8505

Resolving the conflict between generality and plausibility in verified computation

Srinath Setty, Benjamin Braun, Victor Vu, Andrew J. Blumberg, Bryan Parno, Michael Walfish
The University of Texas at Austin, Austin, TX
Cryptology ePrint (ePrint), 2012

@TechReport{Setty2012Resolving,

   Author={Srinath Setty and Benjamin Braun and Victor Vu and Andrew J. Blumberg and Bryan Parno and Michael Walfish},

   Title={Resolving the conflict between generality and plausibility in verified computation},

   Year={2012}

}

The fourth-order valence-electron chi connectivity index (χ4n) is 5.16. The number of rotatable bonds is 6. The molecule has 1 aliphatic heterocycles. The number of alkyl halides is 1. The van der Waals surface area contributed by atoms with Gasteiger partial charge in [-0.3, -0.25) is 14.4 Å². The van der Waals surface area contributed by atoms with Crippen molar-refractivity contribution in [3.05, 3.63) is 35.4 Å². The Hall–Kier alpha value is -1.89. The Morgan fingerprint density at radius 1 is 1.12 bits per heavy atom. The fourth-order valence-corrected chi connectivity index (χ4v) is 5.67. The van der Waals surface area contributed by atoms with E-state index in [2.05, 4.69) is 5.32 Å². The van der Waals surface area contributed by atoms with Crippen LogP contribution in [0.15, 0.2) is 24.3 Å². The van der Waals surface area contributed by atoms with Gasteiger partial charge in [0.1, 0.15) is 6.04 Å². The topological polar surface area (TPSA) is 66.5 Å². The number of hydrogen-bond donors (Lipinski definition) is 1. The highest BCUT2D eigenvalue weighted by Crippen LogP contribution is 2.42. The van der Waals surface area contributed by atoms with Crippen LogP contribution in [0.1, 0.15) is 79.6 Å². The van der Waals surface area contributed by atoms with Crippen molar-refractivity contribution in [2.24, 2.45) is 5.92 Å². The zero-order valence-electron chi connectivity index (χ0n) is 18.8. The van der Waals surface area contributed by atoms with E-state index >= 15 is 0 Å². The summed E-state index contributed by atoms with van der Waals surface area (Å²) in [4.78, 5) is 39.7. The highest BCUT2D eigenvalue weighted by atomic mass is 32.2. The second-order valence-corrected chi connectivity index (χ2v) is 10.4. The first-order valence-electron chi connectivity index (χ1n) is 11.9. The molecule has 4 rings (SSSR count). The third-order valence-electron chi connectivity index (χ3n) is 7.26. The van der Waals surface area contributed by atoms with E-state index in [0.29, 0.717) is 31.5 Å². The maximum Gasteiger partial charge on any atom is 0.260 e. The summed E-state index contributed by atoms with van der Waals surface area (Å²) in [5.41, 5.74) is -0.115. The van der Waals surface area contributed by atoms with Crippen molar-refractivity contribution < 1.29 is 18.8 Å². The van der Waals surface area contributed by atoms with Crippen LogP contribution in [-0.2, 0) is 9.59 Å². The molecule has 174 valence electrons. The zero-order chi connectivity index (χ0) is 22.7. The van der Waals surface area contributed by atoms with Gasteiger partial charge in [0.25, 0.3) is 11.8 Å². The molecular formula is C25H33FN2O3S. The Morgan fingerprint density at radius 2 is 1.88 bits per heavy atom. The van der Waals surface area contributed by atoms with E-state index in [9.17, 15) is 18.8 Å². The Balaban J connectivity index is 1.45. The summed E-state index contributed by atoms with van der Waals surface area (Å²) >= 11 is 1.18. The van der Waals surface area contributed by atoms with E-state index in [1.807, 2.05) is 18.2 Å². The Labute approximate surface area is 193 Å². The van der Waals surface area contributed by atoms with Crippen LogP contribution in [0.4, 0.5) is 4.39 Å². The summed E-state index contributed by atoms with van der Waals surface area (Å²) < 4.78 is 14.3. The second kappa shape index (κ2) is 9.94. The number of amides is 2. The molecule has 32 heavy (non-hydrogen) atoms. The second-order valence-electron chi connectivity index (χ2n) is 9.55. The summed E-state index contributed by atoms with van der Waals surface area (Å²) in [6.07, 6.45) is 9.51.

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The area of proof-based verified computation (outsourced computation built atop probabilistically checkable proofs and cryptographic machinery) has lately seen renewed interest. Although recent work has made great strides in reducing the overhead of naive applications of the theory, these schemes still cannot be considered practical. The core issue is that the work for the prover is immense, in general; it is near-practical only for hand-compiled computations that can be expressed in special forms. This paper addresses that problem. Provided one is willing to batch verification, we develop a protocol that achieves the efficiency of the best manually constructed protocols in the literature yet applies to all computations. Our protocol is built on the observation that the recently-proposed QAPs of Gennaro et al. (ePrint 2012/215) yield a linear PCP that works with the efficient argument protocol of Setty et al. (ePrint 2012/598, Security 2012, NDSS 2012), itself based on the proposal of Ishai et al. (CCC 2007). The consequence is a prover whose total work is not much more than _linear_ in the running time of the computation. We implement the protocol in the context of a built system that includes a compiler and a parallel GPU implementation. The result, as indicated by an experimental evaluation, is a system that is _almost_ usable for real problems — without special-purpose tailoring.
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